In the decades to come, taxes in most developed countries will go up and services will go down. This is the hard logic of years of overspending, coupled with economic recession and crippling personal and corporate debt. So far the cuts in countries like America and Canada are modest, and the tax burden has shifted very little, if in the wrong direction.

What and where to cut is for another day, but the best tax to raise in Canada—and to create in America—is one on consumption. It's not as insane as it sounds: Washington wonks are starting to pull out Canadian strategies for the deficit. But if it does happen, history teaches us that the blowback will probably unseat whoever has the temerity to enact it.

Brian Mulroney's Conservative party, then inherited by Kim Campbell, was famously demolished in Canada's general election of 1993. They went from 169 seats in the House of Commons to 2. Mulroney had put his party at the front of a variety of enormously unpopular policies, including a consumption tax—or Goods and Services Tax (GST)—of 7% on consumer items.

The Canadian system was and is ideally suited—in a way the American system is not—to implement such an aggressive tax. American laws undergo an infamously fragmented Congress subject to the vetoes of the Executive branch, all in an environment where party discipline is less relevant than constituency polling. Canadian legislation undergoes none of that: our Prime Minister commands the confidence of a House he or she normally has a majority in, and so the government can make whatever unpopular or arcane laws it sees fit, provided it is willing face the electorate on that record every four years or so.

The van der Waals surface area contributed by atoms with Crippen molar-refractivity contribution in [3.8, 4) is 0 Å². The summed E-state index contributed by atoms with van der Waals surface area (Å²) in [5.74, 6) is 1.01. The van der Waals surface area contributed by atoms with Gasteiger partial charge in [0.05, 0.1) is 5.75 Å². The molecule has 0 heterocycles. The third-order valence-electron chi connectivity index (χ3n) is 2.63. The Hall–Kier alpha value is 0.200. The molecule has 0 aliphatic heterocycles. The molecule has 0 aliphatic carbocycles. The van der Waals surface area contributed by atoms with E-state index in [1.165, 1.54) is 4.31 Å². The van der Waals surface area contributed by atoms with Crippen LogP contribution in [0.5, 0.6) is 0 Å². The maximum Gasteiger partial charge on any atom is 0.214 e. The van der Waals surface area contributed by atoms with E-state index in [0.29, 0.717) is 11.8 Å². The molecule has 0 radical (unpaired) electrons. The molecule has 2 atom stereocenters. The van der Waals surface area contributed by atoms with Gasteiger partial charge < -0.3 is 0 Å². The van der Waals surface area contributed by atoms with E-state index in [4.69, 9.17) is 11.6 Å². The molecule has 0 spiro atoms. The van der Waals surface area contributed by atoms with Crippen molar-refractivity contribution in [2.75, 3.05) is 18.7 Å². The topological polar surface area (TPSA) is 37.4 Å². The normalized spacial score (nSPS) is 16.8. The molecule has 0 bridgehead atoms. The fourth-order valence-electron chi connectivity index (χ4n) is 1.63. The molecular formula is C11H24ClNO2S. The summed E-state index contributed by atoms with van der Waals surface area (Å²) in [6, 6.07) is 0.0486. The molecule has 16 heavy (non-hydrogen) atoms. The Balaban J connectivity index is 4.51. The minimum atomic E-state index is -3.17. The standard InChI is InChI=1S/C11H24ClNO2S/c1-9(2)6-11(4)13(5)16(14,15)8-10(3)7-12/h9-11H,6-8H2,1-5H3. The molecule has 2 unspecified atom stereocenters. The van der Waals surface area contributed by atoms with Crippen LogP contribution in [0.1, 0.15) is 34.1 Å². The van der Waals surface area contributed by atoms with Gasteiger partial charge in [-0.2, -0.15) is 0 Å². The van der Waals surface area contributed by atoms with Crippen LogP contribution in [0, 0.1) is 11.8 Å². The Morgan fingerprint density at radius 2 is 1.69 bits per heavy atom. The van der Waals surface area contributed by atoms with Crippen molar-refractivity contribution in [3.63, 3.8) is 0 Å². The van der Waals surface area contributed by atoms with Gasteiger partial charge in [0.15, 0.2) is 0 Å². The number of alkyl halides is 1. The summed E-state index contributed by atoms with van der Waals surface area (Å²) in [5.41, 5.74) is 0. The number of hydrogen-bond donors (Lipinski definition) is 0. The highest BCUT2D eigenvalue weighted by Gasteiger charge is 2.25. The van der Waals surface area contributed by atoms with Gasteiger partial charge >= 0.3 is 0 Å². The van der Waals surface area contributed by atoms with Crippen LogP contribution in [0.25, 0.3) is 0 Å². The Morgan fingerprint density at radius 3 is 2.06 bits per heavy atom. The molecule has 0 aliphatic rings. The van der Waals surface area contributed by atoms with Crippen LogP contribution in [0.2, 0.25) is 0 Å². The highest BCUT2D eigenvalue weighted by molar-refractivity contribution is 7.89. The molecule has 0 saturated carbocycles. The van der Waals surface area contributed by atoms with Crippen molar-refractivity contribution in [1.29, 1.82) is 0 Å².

Making unpopular taxes—like the consumption tax—still takes political courage, but it's not a structural impossibility like it might be in the United States. And if you're willing to sacrifice your party on the altar of public opinion, like Mulroney's Conservatives did in 1993, you might even get a really good policy on the books. Mulroney's policies tore the party apart so violently, its disaffected segments still have not all reunited.

Consumption tax is good policy. A consumption tax or value-added tax (VAT) is recognized by most economists, excepting Canada's sitting Prime Minister and several of his advisors, as one of the best tax strategies available, far superior to income or corporate tax:

  1. It is efficient. Most studies, including one by America's Internal Revenue Service, suggest that the federal government loses several hundred billion dollars a year to tax fraud. Consumption tax added to consumer items on sale is harder to dodge.

  2. It provides the government with a more stable source of revenue than income taxes, which fluctuate greatly between boom and bust years.

  3. Americans and Canadians consume too much, often using credit and leverage to do so. A consumption tax can moderate that behaviour. It taxes people who have more to spend, and—in many countries—usually exempts staples like food and medicine.

The United States is the only rich country in the world without such a tax, even though its states already have such taxes ranging from 0-13%. Canada's federal rate is 5% (down from 7% when introduced in 1991); Germany has one at 19%; Britain at 20%; and Korea at 10%.

Tax policy in America is a perfect storm of structural failure. Political and economic systems collude to make the introduction of such a tax almost impossible, despite its near global appeal and the obvious need of a badly indebted federal government. But even in Canada, where we suffer less structural blockage, the work of tax reform needs people of conviction and courage willing to be hated and sacked for making what will emerge over time as good policy. In the words of Niall Ferguson, there will be blood. It happened to Mulroney and, if we're very lucky, we may still get more of the same.